Why is there a ‘Z’ on Russian tanks? What the Z symbol means on vehicles, and why gymnast Ivan Kuliak wore one

The symbols has been seen worn by sports stars and adorned on Russian tanks, but what does it mean?

The world has come together to stand in support of Ukraine after neighbouring Russia invaded the country.

Famous historical landmarks across the world have been lit up in Ukrainian blue and yellow, and high profile football clubs have used their platform to highlight their support before games.

While the Ukrainian flag has become synonymous with the image of strength in the West, those in the pro-Russian camp have adopted their own symbol.

The ‘Z’ symbol hit the headline after Russian gymnast Ivan Kuliak wore a makeshift sign on his outfit while appearing next to a Ukrainian contestant.

Here’s everything you need to know about the symbol.

‘Z’ has become a symbol for pro-Russian support of the invasion of Ukraine. (Credit: Getty)‘Z’ has become a symbol for pro-Russian support of the invasion of Ukraine. (Credit: Getty)
‘Z’ has become a symbol for pro-Russian support of the invasion of Ukraine. (Credit: Getty)

What is the ‘Z’ symbol?

The ‘Z’ symbol has become a signifier for those who are staunchly pro-Russian in the invasion of Ukraine.

The sign has been adopted by politicians, sports stars, as well as being seen on advertising boards and bus shelters in Russia.

One of the most prominent places it has been spotted is on the Russian tanks themselves which have been rolling into Ukraine.

Why is the ‘Z’ symbol on the side of Russian tanks?

The symbol was first seen on the first tanks which invaded Ukraine on 24 February.

Initially it was believed that the ‘Z’ was actually a ‘2’, in reference to the 22 February - which had the long date of 22/02/2022.

This was when an agreement was ratified by Russia which recognised the independence of separatist Ukrainian regions Luhansk and Donetsk.

However, this theory has been scrapped in favour of another.

Experts believe that it was a simple icon which allowed Russian troops to be able to identify their own tanks during the invasion.

Speaking to Russian magazine Life, Russian special forces veteran Sergey Kuvykin said: “Symbols like these are used - a ‘Z’ in a square, a ‘Z’ in a circle, a ‘Z’ with a star or simply ‘Z’ on its own.”

Mr Kuvykin added that these variations are sometimes used to help soldiers who are not in contact with others to identify that the tanks are part of a group who are supposed to be there at that time.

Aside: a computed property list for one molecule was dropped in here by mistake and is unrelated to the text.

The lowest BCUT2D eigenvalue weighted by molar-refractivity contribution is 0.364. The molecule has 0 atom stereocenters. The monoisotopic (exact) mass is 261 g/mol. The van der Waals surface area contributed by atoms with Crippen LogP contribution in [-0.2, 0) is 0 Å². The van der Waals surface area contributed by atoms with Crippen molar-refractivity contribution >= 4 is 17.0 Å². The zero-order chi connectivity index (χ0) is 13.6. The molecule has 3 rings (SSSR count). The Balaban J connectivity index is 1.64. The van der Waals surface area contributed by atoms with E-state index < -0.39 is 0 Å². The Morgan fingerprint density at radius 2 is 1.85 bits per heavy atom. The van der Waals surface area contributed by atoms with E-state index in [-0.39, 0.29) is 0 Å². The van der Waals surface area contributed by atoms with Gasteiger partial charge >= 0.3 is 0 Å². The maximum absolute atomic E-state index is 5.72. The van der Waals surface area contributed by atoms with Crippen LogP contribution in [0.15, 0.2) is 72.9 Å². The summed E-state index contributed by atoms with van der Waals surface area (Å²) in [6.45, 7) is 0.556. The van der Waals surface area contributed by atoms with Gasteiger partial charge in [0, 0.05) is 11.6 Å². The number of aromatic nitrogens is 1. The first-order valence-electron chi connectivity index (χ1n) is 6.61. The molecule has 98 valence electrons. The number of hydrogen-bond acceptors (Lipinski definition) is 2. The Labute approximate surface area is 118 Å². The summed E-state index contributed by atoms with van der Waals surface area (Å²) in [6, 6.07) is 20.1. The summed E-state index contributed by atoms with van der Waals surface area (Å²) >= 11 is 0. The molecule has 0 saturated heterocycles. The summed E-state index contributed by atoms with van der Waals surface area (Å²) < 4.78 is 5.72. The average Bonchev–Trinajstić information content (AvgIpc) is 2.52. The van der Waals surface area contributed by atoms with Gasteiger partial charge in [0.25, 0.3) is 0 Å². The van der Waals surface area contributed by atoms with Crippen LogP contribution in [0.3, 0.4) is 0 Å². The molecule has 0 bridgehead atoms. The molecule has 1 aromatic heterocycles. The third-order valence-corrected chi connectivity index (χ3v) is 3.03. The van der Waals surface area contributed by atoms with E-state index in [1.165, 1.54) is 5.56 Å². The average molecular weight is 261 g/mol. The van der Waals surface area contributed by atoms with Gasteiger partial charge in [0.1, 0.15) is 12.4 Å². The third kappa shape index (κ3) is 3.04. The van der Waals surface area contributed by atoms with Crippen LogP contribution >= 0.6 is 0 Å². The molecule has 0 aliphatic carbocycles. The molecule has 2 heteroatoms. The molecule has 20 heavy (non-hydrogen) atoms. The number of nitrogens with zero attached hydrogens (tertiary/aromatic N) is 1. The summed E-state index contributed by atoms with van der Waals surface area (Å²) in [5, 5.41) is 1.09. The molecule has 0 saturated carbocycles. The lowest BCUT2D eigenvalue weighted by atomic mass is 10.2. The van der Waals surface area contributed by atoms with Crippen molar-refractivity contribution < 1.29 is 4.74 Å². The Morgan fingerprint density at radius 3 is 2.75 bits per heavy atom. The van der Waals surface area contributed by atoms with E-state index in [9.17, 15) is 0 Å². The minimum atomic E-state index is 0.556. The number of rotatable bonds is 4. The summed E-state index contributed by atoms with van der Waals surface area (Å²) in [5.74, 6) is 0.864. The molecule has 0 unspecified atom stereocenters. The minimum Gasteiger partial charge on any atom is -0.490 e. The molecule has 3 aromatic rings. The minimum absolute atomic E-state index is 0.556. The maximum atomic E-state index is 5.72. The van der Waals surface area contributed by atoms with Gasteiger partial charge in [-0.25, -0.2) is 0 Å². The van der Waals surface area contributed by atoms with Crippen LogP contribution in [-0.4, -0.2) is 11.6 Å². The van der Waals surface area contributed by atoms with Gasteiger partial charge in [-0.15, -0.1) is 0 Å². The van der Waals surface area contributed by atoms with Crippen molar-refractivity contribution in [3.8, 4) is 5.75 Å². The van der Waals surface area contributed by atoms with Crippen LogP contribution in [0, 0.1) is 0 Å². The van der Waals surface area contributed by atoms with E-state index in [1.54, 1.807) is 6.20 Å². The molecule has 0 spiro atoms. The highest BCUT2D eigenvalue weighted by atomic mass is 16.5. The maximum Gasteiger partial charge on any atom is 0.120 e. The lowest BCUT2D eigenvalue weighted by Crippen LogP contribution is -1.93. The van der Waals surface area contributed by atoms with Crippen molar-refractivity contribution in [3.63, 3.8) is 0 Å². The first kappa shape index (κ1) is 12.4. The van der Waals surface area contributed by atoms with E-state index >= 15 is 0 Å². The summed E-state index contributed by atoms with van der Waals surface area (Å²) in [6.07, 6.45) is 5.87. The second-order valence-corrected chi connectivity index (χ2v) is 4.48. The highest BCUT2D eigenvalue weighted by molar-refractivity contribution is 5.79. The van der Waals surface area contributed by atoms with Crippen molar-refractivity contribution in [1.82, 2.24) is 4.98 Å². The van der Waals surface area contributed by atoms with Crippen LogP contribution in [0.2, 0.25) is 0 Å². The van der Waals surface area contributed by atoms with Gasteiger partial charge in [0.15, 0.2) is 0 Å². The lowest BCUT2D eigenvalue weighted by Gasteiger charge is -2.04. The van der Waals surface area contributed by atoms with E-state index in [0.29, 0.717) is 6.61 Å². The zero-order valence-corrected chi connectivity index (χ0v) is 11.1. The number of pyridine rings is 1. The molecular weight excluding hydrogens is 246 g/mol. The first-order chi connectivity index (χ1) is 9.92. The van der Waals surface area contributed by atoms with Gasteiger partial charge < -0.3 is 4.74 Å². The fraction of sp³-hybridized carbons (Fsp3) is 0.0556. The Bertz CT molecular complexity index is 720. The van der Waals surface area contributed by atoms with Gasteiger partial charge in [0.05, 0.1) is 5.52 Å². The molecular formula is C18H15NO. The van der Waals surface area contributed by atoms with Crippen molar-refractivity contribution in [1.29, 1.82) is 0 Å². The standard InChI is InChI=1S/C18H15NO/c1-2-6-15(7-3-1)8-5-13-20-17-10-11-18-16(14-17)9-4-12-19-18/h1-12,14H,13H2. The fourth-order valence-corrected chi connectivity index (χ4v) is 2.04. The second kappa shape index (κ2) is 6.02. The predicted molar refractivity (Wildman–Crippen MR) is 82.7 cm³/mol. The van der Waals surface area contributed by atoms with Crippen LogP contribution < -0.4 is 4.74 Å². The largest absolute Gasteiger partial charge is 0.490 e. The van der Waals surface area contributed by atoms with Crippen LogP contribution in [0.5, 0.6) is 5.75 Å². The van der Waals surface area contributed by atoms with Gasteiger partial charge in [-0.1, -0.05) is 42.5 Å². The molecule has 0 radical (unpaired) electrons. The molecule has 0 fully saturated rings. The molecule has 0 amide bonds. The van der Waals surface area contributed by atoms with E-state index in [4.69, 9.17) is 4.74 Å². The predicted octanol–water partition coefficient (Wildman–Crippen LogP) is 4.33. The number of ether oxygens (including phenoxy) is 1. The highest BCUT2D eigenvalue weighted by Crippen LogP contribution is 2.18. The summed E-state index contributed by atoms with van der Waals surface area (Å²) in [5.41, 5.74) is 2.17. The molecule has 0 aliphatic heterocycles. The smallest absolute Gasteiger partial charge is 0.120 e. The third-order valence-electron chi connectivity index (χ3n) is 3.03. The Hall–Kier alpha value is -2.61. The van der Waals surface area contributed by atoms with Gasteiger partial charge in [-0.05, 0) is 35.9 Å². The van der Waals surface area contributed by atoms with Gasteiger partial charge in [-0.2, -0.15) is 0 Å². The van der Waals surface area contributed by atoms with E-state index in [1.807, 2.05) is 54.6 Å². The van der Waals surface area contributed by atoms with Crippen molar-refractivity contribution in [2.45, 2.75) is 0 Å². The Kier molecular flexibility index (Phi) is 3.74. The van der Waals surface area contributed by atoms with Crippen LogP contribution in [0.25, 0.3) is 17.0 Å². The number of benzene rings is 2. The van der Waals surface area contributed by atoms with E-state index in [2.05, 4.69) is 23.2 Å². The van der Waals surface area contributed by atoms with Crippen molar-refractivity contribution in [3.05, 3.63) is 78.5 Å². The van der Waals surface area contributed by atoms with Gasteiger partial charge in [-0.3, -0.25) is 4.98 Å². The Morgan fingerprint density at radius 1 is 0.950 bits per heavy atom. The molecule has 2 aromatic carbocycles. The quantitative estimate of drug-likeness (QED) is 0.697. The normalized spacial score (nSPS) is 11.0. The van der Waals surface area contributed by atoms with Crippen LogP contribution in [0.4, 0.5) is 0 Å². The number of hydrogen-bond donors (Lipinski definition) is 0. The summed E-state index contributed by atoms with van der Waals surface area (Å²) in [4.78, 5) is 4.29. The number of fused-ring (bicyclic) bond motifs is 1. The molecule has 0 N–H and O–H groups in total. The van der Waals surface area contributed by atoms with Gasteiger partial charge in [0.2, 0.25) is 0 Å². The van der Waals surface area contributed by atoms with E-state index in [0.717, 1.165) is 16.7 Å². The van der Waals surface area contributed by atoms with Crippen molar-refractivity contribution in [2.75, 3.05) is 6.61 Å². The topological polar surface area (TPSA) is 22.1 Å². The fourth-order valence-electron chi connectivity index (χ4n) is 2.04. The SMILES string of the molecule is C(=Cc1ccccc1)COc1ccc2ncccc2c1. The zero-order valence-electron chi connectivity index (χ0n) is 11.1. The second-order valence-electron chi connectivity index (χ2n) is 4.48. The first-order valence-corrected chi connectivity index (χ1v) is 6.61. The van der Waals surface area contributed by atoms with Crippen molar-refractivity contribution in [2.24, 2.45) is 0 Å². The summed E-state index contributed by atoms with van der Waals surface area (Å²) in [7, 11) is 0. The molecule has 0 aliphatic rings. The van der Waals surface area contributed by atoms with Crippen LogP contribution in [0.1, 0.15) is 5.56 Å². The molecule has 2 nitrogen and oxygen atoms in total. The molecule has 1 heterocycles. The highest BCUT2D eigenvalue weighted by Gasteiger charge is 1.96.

Why has the ‘Z’ sign become a pro-Russian symbol?

As a result of the prominent placement of ‘Z’ on Russian tanks, supporters of the invasion have taken the letter and used it as a symbol of support for the assault on Ukraine.

Speaking to the BBC, Emily Ferris, a Research Fellow for Russia and Eurasia at RUSI, said that the simplicity of the symbol has led to the adoption by pro-Russian supporters.

She said: “Often with propaganda the simplest things catch on the quickest.

“It looks rather intimidating and quite stark. From an aesthetic perspective, it’s a very powerful symbol.”

It is also believed that the sign represents the phrase ‘for victory’ as written in Russian.

Russian politicians have been releasing videos instructing people how to use the symbol on work uniforms to show quiet support of the assault.

It hit the headlines after Russian gymnast Ivan Kuliak wore a handmade ‘Z’ symbol on the front of his competing outfit at the Doha World Cup competition.

The 20-year-old was condemned by the International Gymnastics Federation after he was pictured wearing the symbol beside gold medal winning Ukrainian gymnast Kovtun Illia.

In a statement, the governing body said: “The International Gymnastics Federation (FIG) confirms that it will ask the Gymnastics Ethics Foundation to open disciplinary proceedings against Ivan Kuliak following his shocking behaviour at the Apparatus World Cup in Doha, Qatar.

As a result of the connotations towards Russian supremacy in the conflict, it adopted by far right groups who have demonstrated in favour of President Vladimir Putin’s invasion.

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